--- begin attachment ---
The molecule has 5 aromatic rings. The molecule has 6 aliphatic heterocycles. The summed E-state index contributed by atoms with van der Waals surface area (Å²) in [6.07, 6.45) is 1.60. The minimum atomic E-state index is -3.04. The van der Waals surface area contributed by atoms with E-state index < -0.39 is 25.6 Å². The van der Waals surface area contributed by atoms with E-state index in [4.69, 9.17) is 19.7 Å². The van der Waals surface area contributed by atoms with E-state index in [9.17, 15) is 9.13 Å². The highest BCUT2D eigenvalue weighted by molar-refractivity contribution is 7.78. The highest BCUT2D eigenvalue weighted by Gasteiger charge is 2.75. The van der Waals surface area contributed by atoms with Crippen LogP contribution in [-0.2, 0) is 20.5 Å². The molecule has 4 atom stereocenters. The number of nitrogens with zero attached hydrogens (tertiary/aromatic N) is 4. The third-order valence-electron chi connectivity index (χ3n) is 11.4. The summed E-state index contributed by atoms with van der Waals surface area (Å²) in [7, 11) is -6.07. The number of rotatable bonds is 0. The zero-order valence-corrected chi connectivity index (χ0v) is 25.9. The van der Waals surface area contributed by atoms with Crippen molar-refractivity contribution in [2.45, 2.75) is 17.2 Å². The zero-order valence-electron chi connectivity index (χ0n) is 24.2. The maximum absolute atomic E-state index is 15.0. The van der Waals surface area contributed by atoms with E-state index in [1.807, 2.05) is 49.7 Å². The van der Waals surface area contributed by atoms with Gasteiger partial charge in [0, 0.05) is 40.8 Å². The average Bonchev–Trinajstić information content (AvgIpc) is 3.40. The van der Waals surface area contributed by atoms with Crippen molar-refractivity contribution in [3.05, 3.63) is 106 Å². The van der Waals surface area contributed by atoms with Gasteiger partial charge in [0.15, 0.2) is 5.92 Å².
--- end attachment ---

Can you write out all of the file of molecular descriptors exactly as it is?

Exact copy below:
The molecule has 5 aromatic rings. The molecule has 6 aliphatic heterocycles. The summed E-state index contributed by atoms with van der Waals surface area (Å²) in [6.07, 6.45) is 1.60. The minimum atomic E-state index is -3.04. The van der Waals surface area contributed by atoms with E-state index < -0.39 is 25.6 Å². The van der Waals surface area contributed by atoms with E-state index in [4.69, 9.17) is 19.7 Å². The van der Waals surface area contributed by atoms with E-state index in [9.17, 15) is 9.13 Å². The highest BCUT2D eigenvalue weighted by molar-refractivity contribution is 7.78. The highest BCUT2D eigenvalue weighted by Gasteiger charge is 2.75. The van der Waals surface area contributed by atoms with Crippen LogP contribution in [-0.2, 0) is 20.5 Å². The molecule has 4 atom stereocenters. The number of nitrogens with zero attached hydrogens (tertiary/aromatic N) is 4. The third-order valence-electron chi connectivity index (χ3n) is 11.4. The summed E-state index contributed by atoms with van der Waals surface area (Å²) in [7, 11) is -6.07. The number of rotatable bonds is 0. The zero-order valence-corrected chi connectivity index (χ0v) is 25.9. The van der Waals surface area contributed by atoms with Crippen molar-refractivity contribution in [2.45, 2.75) is 17.2 Å². The zero-order valence-electron chi connectivity index (χ0n) is 24.2. The maximum absolute atomic E-state index is 15.0. The van der Waals surface area contributed by atoms with E-state index in [1.807, 2.05) is 49.7 Å². The van der Waals surface area contributed by atoms with Gasteiger partial charge in [0, 0.05) is 40.8 Å². The average Bonchev–Trinajstić information content (AvgIpc) is 3.40. The van der Waals surface area contributed by atoms with Crippen molar-refractivity contribution in [3.05, 3.63) is 106 Å². The van der Waals surface area contributed by atoms with Gasteiger partial charge in [0.15, 0.2) is 5.92 Å².